WASHINGTON (AFP) — Simone Biles, Aly Raisman and other star US gymnasts filed a $1 billion claim against the FBI on Wednesday for mishandling of the investigation into sexual abuse by predatory former team doctor Larry Nassar.
Nassar, 58, is serving a life sentence after pleading guilty in late 2017 and early 2018 to sexually assaulting athletes while working as a sports medicine doctor at USA Gymnastics and Michigan State University.
Hundreds of women — including Olympic gold medalists Biles, Raisman and McKayla Maroney — have accused Nassar of sexually abusing them during his more than two-decade career.
Biles, Raisman and Maroney are among the more than 90 women who have filed the federal tort claim against the Federal Bureau of Investigation, the law firms handling the case said in a joint statement.
“The majority of claimants consists of over 90 young women and girls who were abused after 2015 due to the FBI’s failure to take required steps to protect them,” they said.
The claim against the FBI comes just days after the Department of Justice announced it was not bringing any charges against two now-retired FBI special agents who mishandled the Nassar investigation.
“My fellow survivors and I were betrayed by every institution that was supposed to protect us — the US Olympic Committee, USA Gymnastics, the FBI and now the Department of Justice,” Maroney said in a statement.
“I had some hope that they would keep their word and hold the FBI accountable,” she said. “It is clear that the only path to justice and healing is through the legal process.”
The law firms said the FBI received credible complaints in July 2015 of Nassar’s sexual assaults and was “then able to immediately end Nassar’s predation.”
“However, the FBI was grossly derelict in their duties by declining to interview gymnasts who were willing to talk about the abuse,” they said.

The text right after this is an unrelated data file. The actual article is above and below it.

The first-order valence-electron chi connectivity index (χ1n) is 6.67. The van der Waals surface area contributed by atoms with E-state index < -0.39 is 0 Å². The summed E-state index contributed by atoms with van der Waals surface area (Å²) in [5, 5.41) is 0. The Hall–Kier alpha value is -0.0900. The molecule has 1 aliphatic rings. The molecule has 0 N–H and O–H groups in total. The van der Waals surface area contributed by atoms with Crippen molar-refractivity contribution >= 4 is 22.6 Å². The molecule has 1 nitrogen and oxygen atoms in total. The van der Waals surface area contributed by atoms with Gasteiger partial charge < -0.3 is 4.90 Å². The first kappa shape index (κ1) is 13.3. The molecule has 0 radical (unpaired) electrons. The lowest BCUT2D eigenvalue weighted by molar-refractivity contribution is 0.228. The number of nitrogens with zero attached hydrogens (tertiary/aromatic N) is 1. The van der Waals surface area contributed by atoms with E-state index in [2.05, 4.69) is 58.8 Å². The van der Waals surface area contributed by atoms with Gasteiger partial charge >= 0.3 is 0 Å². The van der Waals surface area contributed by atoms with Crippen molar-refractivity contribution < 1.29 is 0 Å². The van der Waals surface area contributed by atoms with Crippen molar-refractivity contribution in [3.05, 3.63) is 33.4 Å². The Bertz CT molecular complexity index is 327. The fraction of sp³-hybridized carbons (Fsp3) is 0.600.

“As a result, Nassar continued his predatory behavior, sexually assaulting approximately 90 young women and children between July 28, 2015, and September 12, 2016,” they added.
An FBI spokeswoman declined to comment on the legal claim but pointed reporters to testimony before a Senate committee in September 2021 by FBI director Christopher Wray.
Addressing Nassar’s victims, Wray said: “I’m especially sorry that there were people at the FBI who had their own chance to stop this monster back in 2015 and failed.”
“That’s inexcusable,” the FBI director said. “It never should have happened. And we’re doing everything in our power to make sure it never happens again.”
Raisman, who is Jewish and the winner of numerous Olympic medals, including several golds, has been a vocal voice criticizing the gymnastics establishment over Nassar’s case.
In February 2018 Raisman posed nude for Sports Illustrated for the second year in a row, but added slogans in support of the anti-abuse campaign “In Her Own Words.” In the separate portrait series, Raisman chose to have words such as “survivor,” “trust yourself,” “every voice matters” and “abuse is not ok” painted on her body.
Later that year she participated in the Anti-Defamation League annual leadership conference where she said that officials responsible for US gymnasts had failed to oust the enablers who allowed the Nassar to molest dozens of women.
Then in July 2018, Raisman was among 140 survivors of Nassar’s abuse who stood together on stage at the ESPY awards to receive the Arthur Ashe Award for Courage.
“For too long we were ignored. It could have been avoided,” Raisman told the crowd at the ceremony in Los Angeles. “All we needed was one adult to have the integrity to stand between us and Larry Nassar.”
Nassar’s victims reached a $380 million settlement with USA Gymnastics last year, one of the largest ever recorded for victims of sex abuse.
USA Gymnastics filed for bankruptcy in 2018 after a tidal wave of allegations against Nassar swamped the organization.
Michigan State University reached a $500 million settlement with hundreds of Nassar’s victims in 2018.